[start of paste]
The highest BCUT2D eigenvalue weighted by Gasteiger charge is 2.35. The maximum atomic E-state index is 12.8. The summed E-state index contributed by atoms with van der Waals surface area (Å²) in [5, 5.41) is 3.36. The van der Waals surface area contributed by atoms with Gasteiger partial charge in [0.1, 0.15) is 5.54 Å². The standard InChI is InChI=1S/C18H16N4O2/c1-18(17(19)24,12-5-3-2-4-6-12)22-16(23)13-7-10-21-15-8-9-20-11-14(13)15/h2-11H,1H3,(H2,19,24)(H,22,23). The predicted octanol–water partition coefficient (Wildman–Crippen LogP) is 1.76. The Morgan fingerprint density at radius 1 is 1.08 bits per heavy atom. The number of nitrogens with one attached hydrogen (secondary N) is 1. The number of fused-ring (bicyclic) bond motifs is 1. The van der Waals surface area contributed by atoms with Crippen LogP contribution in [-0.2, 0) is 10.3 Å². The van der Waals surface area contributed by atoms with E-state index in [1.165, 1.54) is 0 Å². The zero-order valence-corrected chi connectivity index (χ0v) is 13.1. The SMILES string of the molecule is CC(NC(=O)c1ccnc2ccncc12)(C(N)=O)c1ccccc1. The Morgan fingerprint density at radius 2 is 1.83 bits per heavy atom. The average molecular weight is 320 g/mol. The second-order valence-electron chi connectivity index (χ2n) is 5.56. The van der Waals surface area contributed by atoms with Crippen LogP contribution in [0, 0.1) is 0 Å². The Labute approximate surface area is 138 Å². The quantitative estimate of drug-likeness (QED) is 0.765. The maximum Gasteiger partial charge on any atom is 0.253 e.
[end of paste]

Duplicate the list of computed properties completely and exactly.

The highest BCUT2D eigenvalue weighted by Gasteiger charge is 2.35. The maximum atomic E-state index is 12.8. The summed E-state index contributed by atoms with van der Waals surface area (Å²) in [5, 5.41) is 3.36. The van der Waals surface area contributed by atoms with Gasteiger partial charge in [0.1, 0.15) is 5.54 Å². The standard InChI is InChI=1S/C18H16N4O2/c1-18(17(19)24,12-5-3-2-4-6-12)22-16(23)13-7-10-21-15-8-9-20-11-14(13)15/h2-11H,1H3,(H2,19,24)(H,22,23). The predicted octanol–water partition coefficient (Wildman–Crippen LogP) is 1.76. The Morgan fingerprint density at radius 1 is 1.08 bits per heavy atom. The number of nitrogens with one attached hydrogen (secondary N) is 1. The number of fused-ring (bicyclic) bond motifs is 1. The van der Waals surface area contributed by atoms with Crippen LogP contribution in [-0.2, 0) is 10.3 Å². The van der Waals surface area contributed by atoms with E-state index in [1.165, 1.54) is 0 Å². The zero-order valence-corrected chi connectivity index (χ0v) is 13.1. The SMILES string of the molecule is CC(NC(=O)c1ccnc2ccncc12)(C(N)=O)c1ccccc1. The Morgan fingerprint density at radius 2 is 1.83 bits per heavy atom. The average molecular weight is 320 g/mol. The second-order valence-electron chi connectivity index (χ2n) is 5.56. The van der Waals surface area contributed by atoms with Crippen LogP contribution in [0, 0.1) is 0 Å². The Labute approximate surface area is 138 Å². The quantitative estimate of drug-likeness (QED) is 0.765. The maximum Gasteiger partial charge on any atom is 0.253 e.